[Numpy-discussion] fixing up datetime
Mon Jun 6 09:41:05 CDT 2011
On Mon, Jun 6, 2011 at 2:16 AM, Mark Dickinson <firstname.lastname@example.org>wrote:
> On Thu, Jun 2, 2011 at 5:42 PM, Mark Wiebe <email@example.com> wrote:
> > Leap years are easy compared with leap seconds. Leap seconds involve a
> > hardcoded table of particular leap-seconds that are added or subtracted,
> > are specified roughly 6 months in advance of when they happen by
> > the International Earth Rotation and Reference Systems Service (IERS).
> > POSIX time_t doesn't store leap seconds, so if you subtract two time_t
> > values you may get the wrong answer by up to 34 seconds (or 24, I'm not
> > totally clear on the initial 10 second jump that happened somewhere).
> Times in the future would be hairy, too. If leap seconds are
> supported, how many seconds are there in the timedelta:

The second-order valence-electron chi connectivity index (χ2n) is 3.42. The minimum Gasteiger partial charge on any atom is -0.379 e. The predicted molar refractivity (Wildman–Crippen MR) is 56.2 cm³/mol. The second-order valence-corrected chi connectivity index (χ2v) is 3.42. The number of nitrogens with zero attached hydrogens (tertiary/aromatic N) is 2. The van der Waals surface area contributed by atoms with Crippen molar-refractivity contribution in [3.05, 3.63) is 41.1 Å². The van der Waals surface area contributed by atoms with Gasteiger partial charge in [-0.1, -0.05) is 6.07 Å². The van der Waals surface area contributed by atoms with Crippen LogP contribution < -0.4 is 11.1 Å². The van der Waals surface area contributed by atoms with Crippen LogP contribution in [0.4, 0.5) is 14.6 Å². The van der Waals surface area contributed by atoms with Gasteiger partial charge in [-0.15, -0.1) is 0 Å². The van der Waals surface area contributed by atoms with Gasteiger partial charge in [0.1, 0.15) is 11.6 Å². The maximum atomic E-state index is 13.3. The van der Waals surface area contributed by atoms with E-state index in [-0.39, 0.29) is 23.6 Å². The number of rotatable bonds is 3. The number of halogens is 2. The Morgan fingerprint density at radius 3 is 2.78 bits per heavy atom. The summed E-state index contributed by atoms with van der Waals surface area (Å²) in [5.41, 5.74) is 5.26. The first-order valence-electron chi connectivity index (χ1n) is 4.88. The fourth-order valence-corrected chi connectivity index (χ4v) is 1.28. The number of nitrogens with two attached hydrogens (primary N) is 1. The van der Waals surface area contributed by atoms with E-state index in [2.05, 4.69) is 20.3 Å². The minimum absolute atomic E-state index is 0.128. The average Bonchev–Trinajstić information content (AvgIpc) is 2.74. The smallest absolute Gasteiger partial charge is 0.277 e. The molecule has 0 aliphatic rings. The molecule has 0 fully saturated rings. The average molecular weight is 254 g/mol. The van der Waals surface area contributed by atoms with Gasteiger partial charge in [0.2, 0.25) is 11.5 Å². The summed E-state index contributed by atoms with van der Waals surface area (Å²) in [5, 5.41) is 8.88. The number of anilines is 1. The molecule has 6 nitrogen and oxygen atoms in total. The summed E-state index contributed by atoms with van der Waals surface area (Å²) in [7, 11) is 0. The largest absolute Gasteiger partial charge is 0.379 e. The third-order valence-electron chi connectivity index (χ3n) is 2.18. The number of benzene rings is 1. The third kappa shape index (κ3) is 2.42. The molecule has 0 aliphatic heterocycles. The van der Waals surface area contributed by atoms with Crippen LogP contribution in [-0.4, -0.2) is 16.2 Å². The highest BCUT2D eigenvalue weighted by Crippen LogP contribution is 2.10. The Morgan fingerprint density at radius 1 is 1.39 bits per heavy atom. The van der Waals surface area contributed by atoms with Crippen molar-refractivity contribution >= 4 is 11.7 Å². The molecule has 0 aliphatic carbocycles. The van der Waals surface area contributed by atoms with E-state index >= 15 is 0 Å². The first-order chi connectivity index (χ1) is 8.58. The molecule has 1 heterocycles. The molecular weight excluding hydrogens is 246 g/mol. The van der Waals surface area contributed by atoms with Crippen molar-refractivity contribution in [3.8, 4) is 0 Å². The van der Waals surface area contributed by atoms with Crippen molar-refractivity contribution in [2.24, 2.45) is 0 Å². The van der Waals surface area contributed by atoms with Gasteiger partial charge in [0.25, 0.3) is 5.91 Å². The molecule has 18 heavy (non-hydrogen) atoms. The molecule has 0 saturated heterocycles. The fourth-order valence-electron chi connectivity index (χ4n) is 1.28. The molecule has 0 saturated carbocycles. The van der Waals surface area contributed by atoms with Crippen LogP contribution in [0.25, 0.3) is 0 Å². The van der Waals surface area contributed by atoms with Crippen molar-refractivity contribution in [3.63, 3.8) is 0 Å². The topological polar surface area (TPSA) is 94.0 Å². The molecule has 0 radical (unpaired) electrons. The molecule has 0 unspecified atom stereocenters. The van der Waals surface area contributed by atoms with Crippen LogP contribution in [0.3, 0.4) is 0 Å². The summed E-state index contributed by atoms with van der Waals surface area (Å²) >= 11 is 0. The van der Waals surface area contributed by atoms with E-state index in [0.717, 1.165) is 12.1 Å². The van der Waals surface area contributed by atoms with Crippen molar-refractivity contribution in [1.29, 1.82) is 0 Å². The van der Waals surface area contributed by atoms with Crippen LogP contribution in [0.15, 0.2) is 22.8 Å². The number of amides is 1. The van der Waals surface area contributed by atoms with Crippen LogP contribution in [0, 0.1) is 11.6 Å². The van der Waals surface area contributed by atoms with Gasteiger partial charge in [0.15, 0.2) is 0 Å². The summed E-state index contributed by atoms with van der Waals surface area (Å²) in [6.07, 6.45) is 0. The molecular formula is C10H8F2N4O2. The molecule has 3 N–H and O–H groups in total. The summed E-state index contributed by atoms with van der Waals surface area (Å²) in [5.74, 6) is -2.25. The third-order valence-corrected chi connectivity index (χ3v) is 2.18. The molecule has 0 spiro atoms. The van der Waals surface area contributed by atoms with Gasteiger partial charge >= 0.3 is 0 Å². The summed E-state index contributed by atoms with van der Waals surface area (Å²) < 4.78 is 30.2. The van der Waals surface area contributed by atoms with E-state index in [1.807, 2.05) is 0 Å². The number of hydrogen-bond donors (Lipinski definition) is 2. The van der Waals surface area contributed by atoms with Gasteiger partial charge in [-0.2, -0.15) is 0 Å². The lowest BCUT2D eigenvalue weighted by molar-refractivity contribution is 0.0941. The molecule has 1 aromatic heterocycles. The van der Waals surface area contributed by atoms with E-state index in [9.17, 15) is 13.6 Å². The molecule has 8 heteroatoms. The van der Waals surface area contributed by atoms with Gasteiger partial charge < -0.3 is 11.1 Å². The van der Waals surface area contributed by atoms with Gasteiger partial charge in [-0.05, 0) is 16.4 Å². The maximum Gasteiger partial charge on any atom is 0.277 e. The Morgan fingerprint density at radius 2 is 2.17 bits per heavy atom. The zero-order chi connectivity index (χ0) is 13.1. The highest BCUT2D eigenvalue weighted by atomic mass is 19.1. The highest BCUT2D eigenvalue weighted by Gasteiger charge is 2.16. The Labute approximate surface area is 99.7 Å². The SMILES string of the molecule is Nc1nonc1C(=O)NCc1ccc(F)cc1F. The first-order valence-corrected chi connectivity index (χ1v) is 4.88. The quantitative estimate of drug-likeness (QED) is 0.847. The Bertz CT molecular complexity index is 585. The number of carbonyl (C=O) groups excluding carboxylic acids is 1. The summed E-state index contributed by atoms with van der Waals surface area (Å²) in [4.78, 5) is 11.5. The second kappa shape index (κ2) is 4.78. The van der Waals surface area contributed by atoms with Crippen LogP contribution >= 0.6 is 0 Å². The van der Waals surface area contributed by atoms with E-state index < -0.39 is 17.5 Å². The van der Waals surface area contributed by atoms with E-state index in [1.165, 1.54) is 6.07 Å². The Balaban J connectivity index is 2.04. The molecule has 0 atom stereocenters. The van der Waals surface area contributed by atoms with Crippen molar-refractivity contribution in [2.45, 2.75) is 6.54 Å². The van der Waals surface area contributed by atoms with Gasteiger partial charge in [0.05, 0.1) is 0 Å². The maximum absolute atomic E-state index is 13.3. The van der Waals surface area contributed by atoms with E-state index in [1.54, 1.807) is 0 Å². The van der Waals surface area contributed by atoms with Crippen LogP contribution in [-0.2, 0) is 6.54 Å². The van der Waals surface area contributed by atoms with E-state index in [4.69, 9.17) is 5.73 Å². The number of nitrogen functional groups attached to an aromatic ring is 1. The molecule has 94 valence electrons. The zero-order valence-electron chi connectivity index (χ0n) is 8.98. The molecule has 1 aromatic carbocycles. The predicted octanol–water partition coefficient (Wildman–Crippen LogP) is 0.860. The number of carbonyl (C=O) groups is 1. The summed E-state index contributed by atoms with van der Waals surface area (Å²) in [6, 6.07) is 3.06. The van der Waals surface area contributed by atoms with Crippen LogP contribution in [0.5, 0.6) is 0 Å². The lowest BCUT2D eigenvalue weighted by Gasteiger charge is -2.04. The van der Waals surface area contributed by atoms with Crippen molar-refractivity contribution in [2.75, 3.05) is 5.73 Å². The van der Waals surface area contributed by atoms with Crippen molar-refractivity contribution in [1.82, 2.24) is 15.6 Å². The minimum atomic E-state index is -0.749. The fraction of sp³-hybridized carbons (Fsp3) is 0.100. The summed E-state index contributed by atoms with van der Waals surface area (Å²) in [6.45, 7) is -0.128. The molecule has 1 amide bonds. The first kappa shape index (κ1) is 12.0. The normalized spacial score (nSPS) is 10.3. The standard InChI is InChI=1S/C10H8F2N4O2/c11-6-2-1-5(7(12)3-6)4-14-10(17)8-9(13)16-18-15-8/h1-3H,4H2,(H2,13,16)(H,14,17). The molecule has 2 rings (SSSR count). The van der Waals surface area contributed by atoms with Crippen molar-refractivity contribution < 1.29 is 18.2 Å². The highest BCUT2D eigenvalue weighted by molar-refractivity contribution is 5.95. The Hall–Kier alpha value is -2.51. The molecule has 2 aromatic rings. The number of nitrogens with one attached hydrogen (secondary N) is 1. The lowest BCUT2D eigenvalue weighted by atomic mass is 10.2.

> 2015-01-01 00:00:00 - 2010-01-01 00:00:00
> ? Is it acceptable for the result of the subtraction like this to
> change when the leap second table is updated (e.g., to reflect a newly
> added leap second on June 30th, 2012)?
This is an inherent problem with UTC, and because of choosing UTC we have a
choice of making time itself nonlinear (the current implementation) or
making minutes, hours, days, and weeks nonlinear. With the current approach,
the answer to the above will probably always be wrong (unless leap-seconds
are eliminated before adding another), and with the latter approach, the
answer to the above could be wrong until the leap-seconds are decided in the
I'm leaning towards a linear time representation, and nonlinear minutes,
hours, etc, with possibly linear versions as well. These units could be
split into 'm:UTC' and 'm:linear' for UTC and linear minutes, for example.
We could support an unambiguous version of future times by extending the ISO
8601 format with a "TAI" and/or "GPS" instead of "Z" at the end,
-------------- next part --------------
An HTML attachment was scrubbed...
More information about the NumPy-Discussion